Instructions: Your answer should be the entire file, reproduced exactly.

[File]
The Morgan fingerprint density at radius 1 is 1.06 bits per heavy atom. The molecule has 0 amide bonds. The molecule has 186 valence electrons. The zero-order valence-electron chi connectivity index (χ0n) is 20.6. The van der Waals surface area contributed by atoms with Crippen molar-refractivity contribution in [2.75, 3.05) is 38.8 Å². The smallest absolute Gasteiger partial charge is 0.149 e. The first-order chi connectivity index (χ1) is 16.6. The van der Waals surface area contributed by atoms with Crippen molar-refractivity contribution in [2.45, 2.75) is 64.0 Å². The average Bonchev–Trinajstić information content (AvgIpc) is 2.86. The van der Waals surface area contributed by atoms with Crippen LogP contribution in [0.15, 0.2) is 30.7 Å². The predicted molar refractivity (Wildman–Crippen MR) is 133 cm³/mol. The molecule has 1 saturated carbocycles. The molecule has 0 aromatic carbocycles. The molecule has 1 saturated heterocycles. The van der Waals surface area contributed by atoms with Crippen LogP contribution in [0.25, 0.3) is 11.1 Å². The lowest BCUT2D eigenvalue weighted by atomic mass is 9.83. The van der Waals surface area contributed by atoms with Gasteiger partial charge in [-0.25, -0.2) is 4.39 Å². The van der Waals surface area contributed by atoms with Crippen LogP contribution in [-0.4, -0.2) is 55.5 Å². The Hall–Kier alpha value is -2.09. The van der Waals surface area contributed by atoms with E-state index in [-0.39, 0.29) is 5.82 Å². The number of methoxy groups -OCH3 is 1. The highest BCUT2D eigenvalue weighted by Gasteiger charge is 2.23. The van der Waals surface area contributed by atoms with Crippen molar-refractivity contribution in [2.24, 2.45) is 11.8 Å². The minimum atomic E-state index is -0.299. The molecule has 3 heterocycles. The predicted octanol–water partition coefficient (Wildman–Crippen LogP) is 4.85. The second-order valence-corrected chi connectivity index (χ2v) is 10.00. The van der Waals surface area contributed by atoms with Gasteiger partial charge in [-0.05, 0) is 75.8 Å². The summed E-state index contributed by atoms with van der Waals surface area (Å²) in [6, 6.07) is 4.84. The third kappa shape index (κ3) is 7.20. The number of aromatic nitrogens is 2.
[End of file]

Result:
The Morgan fingerprint density at radius 1 is 1.06 bits per heavy atom. The molecule has 0 amide bonds. The molecule has 186 valence electrons. The zero-order valence-electron chi connectivity index (χ0n) is 20.6. The van der Waals surface area contributed by atoms with Crippen molar-refractivity contribution in [2.75, 3.05) is 38.8 Å². The smallest absolute Gasteiger partial charge is 0.149 e. The first-order chi connectivity index (χ1) is 16.6. The van der Waals surface area contributed by atoms with Crippen molar-refractivity contribution in [2.45, 2.75) is 64.0 Å². The average Bonchev–Trinajstić information content (AvgIpc) is 2.86. The van der Waals surface area contributed by atoms with Crippen LogP contribution in [0.15, 0.2) is 30.7 Å². The predicted molar refractivity (Wildman–Crippen MR) is 133 cm³/mol. The molecule has 1 saturated carbocycles. The molecule has 0 aromatic carbocycles. The molecule has 1 saturated heterocycles. The van der Waals surface area contributed by atoms with Crippen LogP contribution in [0.25, 0.3) is 11.1 Å². The lowest BCUT2D eigenvalue weighted by atomic mass is 9.83. The van der Waals surface area contributed by atoms with Gasteiger partial charge in [-0.25, -0.2) is 4.39 Å². The van der Waals surface area contributed by atoms with Crippen LogP contribution in [-0.4, -0.2) is 55.5 Å². The Hall–Kier alpha value is -2.09. The van der Waals surface area contributed by atoms with E-state index in [-0.39, 0.29) is 5.82 Å². The number of methoxy groups -OCH3 is 1. The highest BCUT2D eigenvalue weighted by Gasteiger charge is 2.23. The van der Waals surface area contributed by atoms with Crippen molar-refractivity contribution in [2.24, 2.45) is 11.8 Å². The minimum atomic E-state index is -0.299. The molecule has 3 heterocycles. The predicted octanol–water partition coefficient (Wildman–Crippen LogP) is 4.85. The second-order valence-corrected chi connectivity index (χ2v) is 10.00. The van der Waals surface area contributed by atoms with Gasteiger partial charge in [-0.05, 0) is 75.8 Å². The summed E-state index contributed by atoms with van der Waals surface area (Å²) in [6, 6.07) is 4.84. The third kappa shape index (κ3) is 7.20. The number of aromatic nitrogens is 2.